Paper Poppies

Earlier this spring, I had the pleasure of teaming up with my art director/illustrator friend Elena Viltovskaia, on a rather pretty project.

Roohi Qureshi of Leaves of Trees was preparing to launch her official shop opening and needed a fresh window dressing to help celebrate the occasion. Winter’s stronghold was finally loosening and so we all agreed that a bright burst of blooms was well in order. Poppies seemed like the right flower for the job!

Process shot of making paper poppies, petals

Elena and I researched how to make large paper flowers that were structurally sound. Most online tutorials suggested creating accordion-style folds for each petal, but it looked a bit distracting and not true to the poppy’s form. After some experimenting, we found a way to keep the petals smooth but curved by overlapping them one by one and using staples to retain their domed tension.

elena_paperpoppy_construction

Elena and I are quite happy with the resulting crisp, graphic look of the poppies and have been told there’s a little marimekko-ness to them, which is a huge compliment! We hope to collaborate on more paper floral creations in the future.

paper poppy, poppies, window display, leaves of trees

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paperpoppies_waiting

paper poppy window display, leaves of trees

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Our Paper Poppy window display will be up for the remainder of the summer. I highly recommend coming by and sampling the many natural lipbalms, deodorants, lotions and argon oil products Leaves of Trees has to offer. The shop is located at 177 Queen Street East, Toronto. http://www.leavesoftrees.com

Thanks goes to @fio_85 and @makerscartel for these two window shots!

Solitary Bee House

Bees are a hot topic right now, and rightly so.

Bee populations are falling at an alarming rate, which isn’t cool when you consider how essential they are to our food system. The use of pesticides and monocultures of commodity crops (like wheat and corn) that sterilize the landscape of biodiversity are just two of the contributing factors to their disappearance.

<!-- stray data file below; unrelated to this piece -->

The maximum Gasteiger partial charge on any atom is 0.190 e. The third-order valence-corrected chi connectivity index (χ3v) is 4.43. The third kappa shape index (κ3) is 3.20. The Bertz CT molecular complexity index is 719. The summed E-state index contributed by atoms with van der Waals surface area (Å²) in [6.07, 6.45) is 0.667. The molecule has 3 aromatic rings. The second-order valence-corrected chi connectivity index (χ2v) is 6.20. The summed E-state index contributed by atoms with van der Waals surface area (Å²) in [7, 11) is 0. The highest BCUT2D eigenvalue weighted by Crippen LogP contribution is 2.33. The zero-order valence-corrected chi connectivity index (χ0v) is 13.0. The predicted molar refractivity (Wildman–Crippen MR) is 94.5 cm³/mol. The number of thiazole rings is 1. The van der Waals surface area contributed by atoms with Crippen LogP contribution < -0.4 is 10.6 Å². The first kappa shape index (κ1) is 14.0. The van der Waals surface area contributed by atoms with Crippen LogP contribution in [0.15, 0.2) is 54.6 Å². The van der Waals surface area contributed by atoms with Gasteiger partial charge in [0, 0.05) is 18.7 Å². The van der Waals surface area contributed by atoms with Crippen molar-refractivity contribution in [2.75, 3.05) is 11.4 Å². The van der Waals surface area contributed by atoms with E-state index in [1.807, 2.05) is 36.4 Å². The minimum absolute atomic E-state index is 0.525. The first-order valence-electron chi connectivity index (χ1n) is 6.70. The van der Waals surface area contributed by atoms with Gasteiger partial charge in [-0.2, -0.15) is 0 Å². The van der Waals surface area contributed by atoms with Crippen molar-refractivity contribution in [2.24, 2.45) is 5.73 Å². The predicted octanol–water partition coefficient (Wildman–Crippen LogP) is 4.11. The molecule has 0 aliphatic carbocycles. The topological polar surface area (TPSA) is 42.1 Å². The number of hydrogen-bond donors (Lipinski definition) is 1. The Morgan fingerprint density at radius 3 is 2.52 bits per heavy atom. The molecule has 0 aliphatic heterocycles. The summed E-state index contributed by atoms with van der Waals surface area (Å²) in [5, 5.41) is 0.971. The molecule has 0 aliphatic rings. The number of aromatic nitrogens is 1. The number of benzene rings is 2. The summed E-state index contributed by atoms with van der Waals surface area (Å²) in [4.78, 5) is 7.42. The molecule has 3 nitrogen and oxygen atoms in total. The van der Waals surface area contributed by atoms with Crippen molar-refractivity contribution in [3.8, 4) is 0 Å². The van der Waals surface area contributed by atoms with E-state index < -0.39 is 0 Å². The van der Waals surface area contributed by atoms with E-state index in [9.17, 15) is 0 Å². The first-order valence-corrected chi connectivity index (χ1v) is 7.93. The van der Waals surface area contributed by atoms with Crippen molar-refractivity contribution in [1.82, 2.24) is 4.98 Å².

Agapostemon, Solitary Bee

Last summer I attended a Pollinators workshop put on by the good people at TheStop.org. The presenter that day was artist and bee enthusiast, Stephen Humphrey. He explained the differences between solitary and communal bees and how important it was to encourage their presence in our yards through the help of bee houses and by growing native plants.

I was especially delighted to learn that a certain emerald wasp-like insect I had photographed in my garden (see above) was in fact a species of solitary bee called Agapostemon. In fact, it’s one of Stephen’s favourite species and it’s not hard to see why. They’re absolutely gorgeous!

Stephen is part of an ecologically-minded artist’s group called Resonating Bodies. I recommend checking out their bee house installations!

paper cut bee illustration solitary bee house

Flash forward 6 months later, and there I was, illustrating solitary bees for the Canadian Wildlife Federation’s kid’s publication, WILD. (Thanks to AD, Steve Balaban)

Bee_Bungalow

The step by step guide teaches kids how to make their own bee house out of the simplest of materials: drilling holes into pieces of wood. Here’s another way of making a bee house I spotted at Toronto Blooms, using clustered bamboo sticks.